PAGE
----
You don’t have to be tolerant and expectant of their choices BUT with that being said we are called to show love without judgment. Just encouraging this person and being a light to them. God loves them and it’s his place to work in their lives and judge their choices. So just have boundaries and even maybe say that you personally cant be supportive in some of their choices but that you will be a friend and be here for them. Just be careful how you word this because you don’t want to push them into thinking negatively about God. It isn’t always easy to accept that God doesn’t approve of you actions when you feel like you can’t control them.
|November 10, 2015 at 17:58|
I am bisexual. I do not choose to be bi. I JUST AM. so yah
|December 14, 2015 at 10:04|
@116U, I second what AdventureGirl and Mandi_lee stated. 🙂
As I’ve never had a friend who said they were LGBT, I honestly am still not completely sure how I would handle it either (though I’ve given it lots of thought), but I think AdventureGirl/Mandi_lee were pretty spot on. In the context of no other sin would we say that you should tell the person your opinion, so why should we say that in regards to this sin? If the person brings it up/discusses it/asks you about your thoughts, then by all means, share your thoughts in a respectful manner, but by golly, don’t go Bible-slapping them when there’s no motive to. As these ladies have said, the majority of people have heard someone say that being (or acting upon the feeling of being) LGBT is sinful, so you lecturing them about it is going to do more harm than good.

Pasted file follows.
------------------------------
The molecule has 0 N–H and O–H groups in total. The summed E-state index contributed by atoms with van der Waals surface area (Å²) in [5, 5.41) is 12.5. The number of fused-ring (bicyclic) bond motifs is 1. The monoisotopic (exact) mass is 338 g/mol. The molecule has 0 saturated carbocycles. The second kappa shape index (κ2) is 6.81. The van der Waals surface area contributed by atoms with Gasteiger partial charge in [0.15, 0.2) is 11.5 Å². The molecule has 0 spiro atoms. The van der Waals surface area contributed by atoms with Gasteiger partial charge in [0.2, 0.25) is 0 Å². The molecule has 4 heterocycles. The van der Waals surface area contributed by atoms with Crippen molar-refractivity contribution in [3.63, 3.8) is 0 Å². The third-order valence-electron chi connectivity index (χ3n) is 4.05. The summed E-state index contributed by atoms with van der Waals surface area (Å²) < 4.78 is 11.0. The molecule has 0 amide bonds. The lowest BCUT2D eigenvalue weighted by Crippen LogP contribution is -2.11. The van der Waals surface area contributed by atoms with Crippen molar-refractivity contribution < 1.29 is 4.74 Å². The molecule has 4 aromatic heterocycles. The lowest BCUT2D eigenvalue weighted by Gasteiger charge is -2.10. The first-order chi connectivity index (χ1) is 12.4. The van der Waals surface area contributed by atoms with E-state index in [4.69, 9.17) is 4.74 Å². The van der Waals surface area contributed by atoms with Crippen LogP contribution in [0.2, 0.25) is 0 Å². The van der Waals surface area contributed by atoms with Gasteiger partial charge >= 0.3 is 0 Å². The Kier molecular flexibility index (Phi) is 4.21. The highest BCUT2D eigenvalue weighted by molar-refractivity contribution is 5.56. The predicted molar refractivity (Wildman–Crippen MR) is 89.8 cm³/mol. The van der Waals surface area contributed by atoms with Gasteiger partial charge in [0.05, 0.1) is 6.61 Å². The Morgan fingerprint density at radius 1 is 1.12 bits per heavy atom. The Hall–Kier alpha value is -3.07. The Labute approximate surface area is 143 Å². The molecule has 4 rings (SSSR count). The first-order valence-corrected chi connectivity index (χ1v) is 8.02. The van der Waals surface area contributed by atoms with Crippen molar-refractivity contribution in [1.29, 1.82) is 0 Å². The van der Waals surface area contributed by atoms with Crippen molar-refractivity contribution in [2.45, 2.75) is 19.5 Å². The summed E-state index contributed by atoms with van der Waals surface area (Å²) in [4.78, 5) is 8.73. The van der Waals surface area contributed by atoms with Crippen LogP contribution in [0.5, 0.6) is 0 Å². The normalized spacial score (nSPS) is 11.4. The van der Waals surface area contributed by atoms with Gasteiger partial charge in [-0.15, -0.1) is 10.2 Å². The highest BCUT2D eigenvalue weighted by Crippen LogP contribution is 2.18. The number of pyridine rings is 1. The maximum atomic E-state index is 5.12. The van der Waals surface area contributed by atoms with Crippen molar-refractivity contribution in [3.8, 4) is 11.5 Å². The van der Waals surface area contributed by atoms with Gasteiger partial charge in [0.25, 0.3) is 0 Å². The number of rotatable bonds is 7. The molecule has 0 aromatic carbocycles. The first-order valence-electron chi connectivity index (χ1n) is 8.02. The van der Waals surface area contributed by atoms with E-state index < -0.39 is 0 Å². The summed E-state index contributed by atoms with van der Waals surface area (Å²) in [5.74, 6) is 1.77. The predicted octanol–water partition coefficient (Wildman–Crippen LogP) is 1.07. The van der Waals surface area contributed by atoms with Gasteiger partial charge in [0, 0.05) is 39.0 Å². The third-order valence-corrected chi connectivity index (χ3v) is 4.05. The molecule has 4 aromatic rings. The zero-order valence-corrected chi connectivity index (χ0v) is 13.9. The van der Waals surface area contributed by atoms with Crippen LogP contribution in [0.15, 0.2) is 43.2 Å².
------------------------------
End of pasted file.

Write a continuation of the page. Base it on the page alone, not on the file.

Trust me when I say, lecturing people about why your opinions are right *will get you nowhere*. I don’t believe in dating in middle school/high school, and I used to lecture my dating friends constantly about it, and all I did for years was build up a wall between us until I was only being obnoxious, rude, harmful, and an awful friend; I am no longer in contact with those people, so how I treated them is one of my greatest regrets. So, I tell you with certainty: you can share your thoughts with others and encourage them to make healthy choices, but know where the line is, and find the appropriate times and manner in which to do so.
|December 14, 2015 at 12:12|